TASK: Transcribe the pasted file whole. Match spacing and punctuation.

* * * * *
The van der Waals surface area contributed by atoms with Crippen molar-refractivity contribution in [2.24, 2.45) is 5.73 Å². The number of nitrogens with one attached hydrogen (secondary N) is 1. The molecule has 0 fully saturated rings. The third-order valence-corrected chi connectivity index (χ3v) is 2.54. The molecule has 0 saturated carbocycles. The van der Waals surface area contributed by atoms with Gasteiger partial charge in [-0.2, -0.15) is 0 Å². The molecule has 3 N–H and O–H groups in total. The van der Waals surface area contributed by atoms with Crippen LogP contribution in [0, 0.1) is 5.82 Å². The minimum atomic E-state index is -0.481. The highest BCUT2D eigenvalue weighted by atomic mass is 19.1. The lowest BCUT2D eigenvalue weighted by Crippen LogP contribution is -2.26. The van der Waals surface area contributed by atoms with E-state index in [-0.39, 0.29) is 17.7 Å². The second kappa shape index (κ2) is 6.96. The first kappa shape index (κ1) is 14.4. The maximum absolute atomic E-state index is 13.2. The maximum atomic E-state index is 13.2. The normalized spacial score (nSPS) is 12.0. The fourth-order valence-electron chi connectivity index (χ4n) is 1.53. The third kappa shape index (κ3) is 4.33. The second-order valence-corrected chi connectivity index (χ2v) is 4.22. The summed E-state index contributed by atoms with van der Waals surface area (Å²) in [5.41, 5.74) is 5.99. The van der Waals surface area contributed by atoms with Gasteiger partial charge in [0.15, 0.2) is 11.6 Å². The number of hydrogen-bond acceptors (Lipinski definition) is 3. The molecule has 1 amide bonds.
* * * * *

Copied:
The van der Waals surface area contributed by atoms with Crippen molar-refractivity contribution in [2.24, 2.45) is 5.73 Å². The number of nitrogens with one attached hydrogen (secondary N) is 1. The molecule has 0 fully saturated rings. The third-order valence-corrected chi connectivity index (χ3v) is 2.54. The molecule has 0 saturated carbocycles. The van der Waals surface area contributed by atoms with Gasteiger partial charge in [-0.2, -0.15) is 0 Å². The molecule has 3 N–H and O–H groups in total. The van der Waals surface area contributed by atoms with Crippen LogP contribution in [0, 0.1) is 5.82 Å². The minimum atomic E-state index is -0.481. The highest BCUT2D eigenvalue weighted by atomic mass is 19.1. The lowest BCUT2D eigenvalue weighted by Crippen LogP contribution is -2.26. The van der Waals surface area contributed by atoms with E-state index in [-0.39, 0.29) is 17.7 Å². The second kappa shape index (κ2) is 6.96. The first kappa shape index (κ1) is 14.4. The maximum absolute atomic E-state index is 13.2. The maximum atomic E-state index is 13.2. The normalized spacial score (nSPS) is 12.0. The fourth-order valence-electron chi connectivity index (χ4n) is 1.53. The third kappa shape index (κ3) is 4.33. The second-order valence-corrected chi connectivity index (χ2v) is 4.22. The summed E-state index contributed by atoms with van der Waals surface area (Å²) in [5.41, 5.74) is 5.99. The van der Waals surface area contributed by atoms with Gasteiger partial charge in [0.15, 0.2) is 11.6 Å². The number of hydrogen-bond acceptors (Lipinski definition) is 3. The molecule has 1 amide bonds.